'A new low': Israel faces criticism after reports emerge about barring Rashida Tlaib and Ilhan Omar
U.S. President Donald Trump (R) greets Israeli Prime Minister Benjamin Netanyahu at a joint news conference at the White House in Washington, U.S., February 15, 2017. REUTERS/Kevin Lamarque

"Another new low as this country abandons all but the pretenses of democracy."

The government of Israel is reportedly planning to announce it will bar Reps. Rashida Tlaib and Ilhan Omar from entering the country, it was revealed Thursday, after weeks of speculation that Prime Minister Benjamin Netanyahu would ban the pair from Israel and, by proxy, the Occupied Territories.

U.S. President Donald Trump urged the Israeli government to stand fast, repeating baseless accusations of anti-Semitism against the pair.

"This is authoritarian behavior," journalist Rania Khalek said of Israel's decision in a tweet.

The news was reported Thursday morning in a tweet by Israeli news channel Mako after days of news articles speculating that the Netanyahu government was considering such a move.

Israeli news outlet i24 News also reported that the Netanyahu government was prepared to announce the two congresswomen were banned from the country:

The decision, made by Minister Aryeh Deri, has not been released to the public but is expected soon.

As final deliberations on the matter are currently making its way through the Interior Ministry, U.S. President Donald Trump took to Twitter to encourage the Israeli government not to back down.

"Banning U.S. Congress members is yet another new low as this country abandons all but the pretenses of democracy," tweeted journalist Glenn Greenwald, noting the decision was made in part due to the urging of President Donald Trump.

The decision exposed the true face of the occupation, tweeted Ayman Odeh, a prominent Israeli-Arab politician.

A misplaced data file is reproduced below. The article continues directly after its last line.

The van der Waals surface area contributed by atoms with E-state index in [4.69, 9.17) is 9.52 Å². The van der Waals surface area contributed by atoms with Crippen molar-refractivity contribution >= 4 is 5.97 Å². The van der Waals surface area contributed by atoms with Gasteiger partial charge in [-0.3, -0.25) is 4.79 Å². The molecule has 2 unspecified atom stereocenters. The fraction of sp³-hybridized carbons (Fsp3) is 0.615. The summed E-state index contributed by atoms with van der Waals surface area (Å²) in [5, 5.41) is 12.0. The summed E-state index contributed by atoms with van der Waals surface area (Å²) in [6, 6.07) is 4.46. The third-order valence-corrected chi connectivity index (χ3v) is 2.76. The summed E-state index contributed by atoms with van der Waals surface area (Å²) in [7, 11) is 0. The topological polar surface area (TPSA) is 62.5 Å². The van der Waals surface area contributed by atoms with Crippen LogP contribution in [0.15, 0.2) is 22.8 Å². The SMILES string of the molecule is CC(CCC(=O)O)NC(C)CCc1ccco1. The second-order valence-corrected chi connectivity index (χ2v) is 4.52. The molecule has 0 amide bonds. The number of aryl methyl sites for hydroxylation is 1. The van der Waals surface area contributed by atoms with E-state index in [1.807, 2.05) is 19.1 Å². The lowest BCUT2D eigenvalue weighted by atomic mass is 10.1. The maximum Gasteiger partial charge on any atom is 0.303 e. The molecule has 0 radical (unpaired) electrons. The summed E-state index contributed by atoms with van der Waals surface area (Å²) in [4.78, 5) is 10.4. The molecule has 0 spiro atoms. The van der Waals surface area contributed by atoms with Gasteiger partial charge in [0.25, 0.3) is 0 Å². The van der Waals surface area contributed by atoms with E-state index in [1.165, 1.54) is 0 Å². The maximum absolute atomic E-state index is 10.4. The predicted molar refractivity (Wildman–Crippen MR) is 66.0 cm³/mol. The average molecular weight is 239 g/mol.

"Israel has always banned Palestinians from their land and separated us from other Palestinians, but this time the Palestinian is a U.S. congresswomen," said Odeh. "Rashida Tlaib didn't even have to land to expose the true face of Israel's occupation."

Tlaib and Omar planned to visit Palestine Saturday as part of a delegation to the occupied region organized by Tlaib, a Michigan Democrat, as an alternative to the AIPAC-funded tour of Israel led by Rep. Steny Hoyer (D-Md.) that wrapped earlier this month. Hoyer, according to Washington Post reporter John Hudson, "has been running point for the Democrats in urging the Israelis to reconsider the decision to block Omar and Tlaib."

The reason for Hoyer's activism, said Hudson, is simple: barring Tlaib and Omar, the latter a Democrat from Minnesota, sends a message that's antithetical to the popular perception of Israel amongst Democratic leaders.

"Some in the Democratic leadership believe blocking Omar and Tlaib is a bad idea," Hudson tweeted before Thursday's decision was made public, "because such moves are not emblematic of a country that touts itself as the Middle East's sole democracy, a place tolerant of political expression and criticism."

More than anything, Israeli-American journalist Mairav Zonszein said on Twitter, the decision shows that Israel views the two politicians as the sum of their identities before respecting their office.

"It only makes sense that ⁦Rashida Tlaib⁩ and ⁦Ilhan Omar⁩ are subject to Israeli occupation treatment," said Zonszein. "When they visit, they are not U.S. congresswomen first and foremost, but Muslims, and with a political position."